How Do We Measure the Height of a Mountain?
Most of our figures for mountain heights were obtained with an “altimeter.” This is kind of barometer that uses atmospheric pressure to measure altitude, or height above sea level. For more accurate measurements, surveyors use a technique called “topographic survey.”
With the help of mathematics and a special instrument known as a “transit,” which is used to measure angles, the surveyor makes the unknown height of a mountain part of an imaginary triangle. By calculating the length of that side of the triangle, the height of the mountain can be determined.
Before GPS technology was invented, geologists and cartographers assessed mountains with high-powered protractors called theodolites and transits. If you stand at some known distance away from a mountain and figure out the angle from where you are on the ground to the peak, then you can calculate its vertical height.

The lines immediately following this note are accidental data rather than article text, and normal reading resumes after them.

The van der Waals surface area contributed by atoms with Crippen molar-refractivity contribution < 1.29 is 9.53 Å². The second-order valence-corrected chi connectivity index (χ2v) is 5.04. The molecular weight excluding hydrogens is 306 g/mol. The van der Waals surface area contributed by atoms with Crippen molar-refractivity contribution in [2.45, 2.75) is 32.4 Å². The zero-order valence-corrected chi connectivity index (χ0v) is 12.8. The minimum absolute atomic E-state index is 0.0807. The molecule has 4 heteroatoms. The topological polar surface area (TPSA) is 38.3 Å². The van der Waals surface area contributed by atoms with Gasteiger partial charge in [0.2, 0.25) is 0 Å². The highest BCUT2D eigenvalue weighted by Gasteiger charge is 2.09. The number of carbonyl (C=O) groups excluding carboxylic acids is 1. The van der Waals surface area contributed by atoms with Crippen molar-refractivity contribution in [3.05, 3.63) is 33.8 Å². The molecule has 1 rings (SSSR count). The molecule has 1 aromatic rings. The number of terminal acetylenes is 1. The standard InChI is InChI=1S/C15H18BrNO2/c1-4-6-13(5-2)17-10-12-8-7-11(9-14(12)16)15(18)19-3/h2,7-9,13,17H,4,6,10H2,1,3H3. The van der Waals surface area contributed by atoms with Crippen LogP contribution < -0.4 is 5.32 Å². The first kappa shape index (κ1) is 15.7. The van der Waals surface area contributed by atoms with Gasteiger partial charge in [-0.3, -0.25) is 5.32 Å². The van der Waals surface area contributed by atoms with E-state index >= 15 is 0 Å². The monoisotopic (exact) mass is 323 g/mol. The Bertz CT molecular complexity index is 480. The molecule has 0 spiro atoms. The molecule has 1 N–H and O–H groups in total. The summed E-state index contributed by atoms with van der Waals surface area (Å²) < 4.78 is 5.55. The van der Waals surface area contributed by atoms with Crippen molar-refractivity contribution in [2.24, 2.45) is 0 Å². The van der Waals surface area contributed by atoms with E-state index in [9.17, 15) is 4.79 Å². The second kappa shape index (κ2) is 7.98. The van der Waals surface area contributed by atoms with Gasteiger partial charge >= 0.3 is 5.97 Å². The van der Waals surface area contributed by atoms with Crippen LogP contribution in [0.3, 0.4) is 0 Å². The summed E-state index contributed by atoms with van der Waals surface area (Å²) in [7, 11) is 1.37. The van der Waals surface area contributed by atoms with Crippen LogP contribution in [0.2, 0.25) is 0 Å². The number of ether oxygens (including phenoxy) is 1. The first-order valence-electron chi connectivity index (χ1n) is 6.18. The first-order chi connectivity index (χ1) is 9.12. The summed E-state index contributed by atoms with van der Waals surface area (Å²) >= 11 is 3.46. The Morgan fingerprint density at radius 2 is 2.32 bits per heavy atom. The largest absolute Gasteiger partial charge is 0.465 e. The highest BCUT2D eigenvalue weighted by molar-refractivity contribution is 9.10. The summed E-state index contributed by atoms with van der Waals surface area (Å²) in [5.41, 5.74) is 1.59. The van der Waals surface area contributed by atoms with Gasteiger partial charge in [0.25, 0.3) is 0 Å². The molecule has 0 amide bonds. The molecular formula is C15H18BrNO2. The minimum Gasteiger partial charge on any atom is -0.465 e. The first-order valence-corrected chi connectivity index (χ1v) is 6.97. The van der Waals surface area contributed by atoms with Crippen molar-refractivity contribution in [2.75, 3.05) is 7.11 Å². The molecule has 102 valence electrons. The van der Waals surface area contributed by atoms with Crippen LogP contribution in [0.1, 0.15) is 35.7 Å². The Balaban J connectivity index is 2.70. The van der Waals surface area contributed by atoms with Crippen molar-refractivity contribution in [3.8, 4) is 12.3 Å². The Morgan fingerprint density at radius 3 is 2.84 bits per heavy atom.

In the 19th century, British surveyors in the Great Trigonometrical Survey of India measured a certain very tall mountain at 29,002 feet as they triangulated their way across the subcontinent. Not bad, considering some of their readings were taken from 160 miles away. When an American expedition measured Mount Everest with GPS in 1999, scientists discovered the mountain was 33 feet higher, or 29,035 feet above sea level.